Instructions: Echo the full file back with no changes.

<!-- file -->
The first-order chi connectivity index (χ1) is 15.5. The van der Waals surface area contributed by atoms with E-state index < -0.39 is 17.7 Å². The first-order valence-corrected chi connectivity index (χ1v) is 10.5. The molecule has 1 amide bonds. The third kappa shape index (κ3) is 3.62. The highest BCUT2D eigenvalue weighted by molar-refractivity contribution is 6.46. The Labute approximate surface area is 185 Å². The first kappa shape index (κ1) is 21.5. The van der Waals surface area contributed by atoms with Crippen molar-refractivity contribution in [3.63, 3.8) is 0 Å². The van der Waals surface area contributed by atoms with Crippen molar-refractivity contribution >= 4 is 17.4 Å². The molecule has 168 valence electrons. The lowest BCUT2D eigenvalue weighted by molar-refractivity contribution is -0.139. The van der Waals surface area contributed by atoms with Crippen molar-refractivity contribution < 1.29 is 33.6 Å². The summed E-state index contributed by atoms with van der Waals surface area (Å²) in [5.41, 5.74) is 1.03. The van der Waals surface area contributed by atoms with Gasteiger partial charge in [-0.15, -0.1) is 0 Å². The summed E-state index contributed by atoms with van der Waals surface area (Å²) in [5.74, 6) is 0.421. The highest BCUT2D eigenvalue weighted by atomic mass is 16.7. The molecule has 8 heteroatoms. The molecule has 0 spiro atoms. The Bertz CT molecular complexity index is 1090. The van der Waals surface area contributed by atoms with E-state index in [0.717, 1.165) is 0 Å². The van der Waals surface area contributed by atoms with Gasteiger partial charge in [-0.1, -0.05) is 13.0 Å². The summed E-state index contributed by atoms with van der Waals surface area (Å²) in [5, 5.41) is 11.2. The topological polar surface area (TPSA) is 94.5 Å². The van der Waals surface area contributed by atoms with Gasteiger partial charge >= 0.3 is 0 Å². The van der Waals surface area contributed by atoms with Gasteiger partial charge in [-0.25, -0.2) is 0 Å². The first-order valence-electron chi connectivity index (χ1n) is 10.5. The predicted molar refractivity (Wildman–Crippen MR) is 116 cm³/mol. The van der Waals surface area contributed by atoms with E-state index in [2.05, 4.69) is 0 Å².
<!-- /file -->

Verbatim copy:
The first-order chi connectivity index (χ1) is 15.5. The van der Waals surface area contributed by atoms with E-state index < -0.39 is 17.7 Å². The first-order valence-corrected chi connectivity index (χ1v) is 10.5. The molecule has 1 amide bonds. The third kappa shape index (κ3) is 3.62. The highest BCUT2D eigenvalue weighted by molar-refractivity contribution is 6.46. The Labute approximate surface area is 185 Å². The first kappa shape index (κ1) is 21.5. The van der Waals surface area contributed by atoms with Crippen molar-refractivity contribution in [3.63, 3.8) is 0 Å². The van der Waals surface area contributed by atoms with Crippen molar-refractivity contribution >= 4 is 17.4 Å². The molecule has 168 valence electrons. The lowest BCUT2D eigenvalue weighted by molar-refractivity contribution is -0.139. The van der Waals surface area contributed by atoms with Crippen molar-refractivity contribution < 1.29 is 33.6 Å². The summed E-state index contributed by atoms with van der Waals surface area (Å²) in [5.41, 5.74) is 1.03. The van der Waals surface area contributed by atoms with Gasteiger partial charge in [-0.15, -0.1) is 0 Å². The summed E-state index contributed by atoms with van der Waals surface area (Å²) in [5.74, 6) is 0.421. The highest BCUT2D eigenvalue weighted by atomic mass is 16.7. The molecule has 8 heteroatoms. The molecule has 0 spiro atoms. The Bertz CT molecular complexity index is 1090. The van der Waals surface area contributed by atoms with E-state index in [0.717, 1.165) is 0 Å². The van der Waals surface area contributed by atoms with Gasteiger partial charge in [-0.1, -0.05) is 13.0 Å². The summed E-state index contributed by atoms with van der Waals surface area (Å²) in [5, 5.41) is 11.2. The topological polar surface area (TPSA) is 94.5 Å². The van der Waals surface area contributed by atoms with Gasteiger partial charge >= 0.3 is 0 Å². The van der Waals surface area contributed by atoms with Gasteiger partial charge in [-0.25, -0.2) is 0 Å². The first-order valence-electron chi connectivity index (χ1n) is 10.5. The predicted molar refractivity (Wildman–Crippen MR) is 116 cm³/mol. The van der Waals surface area contributed by atoms with E-state index in [2.05, 4.69) is 0 Å².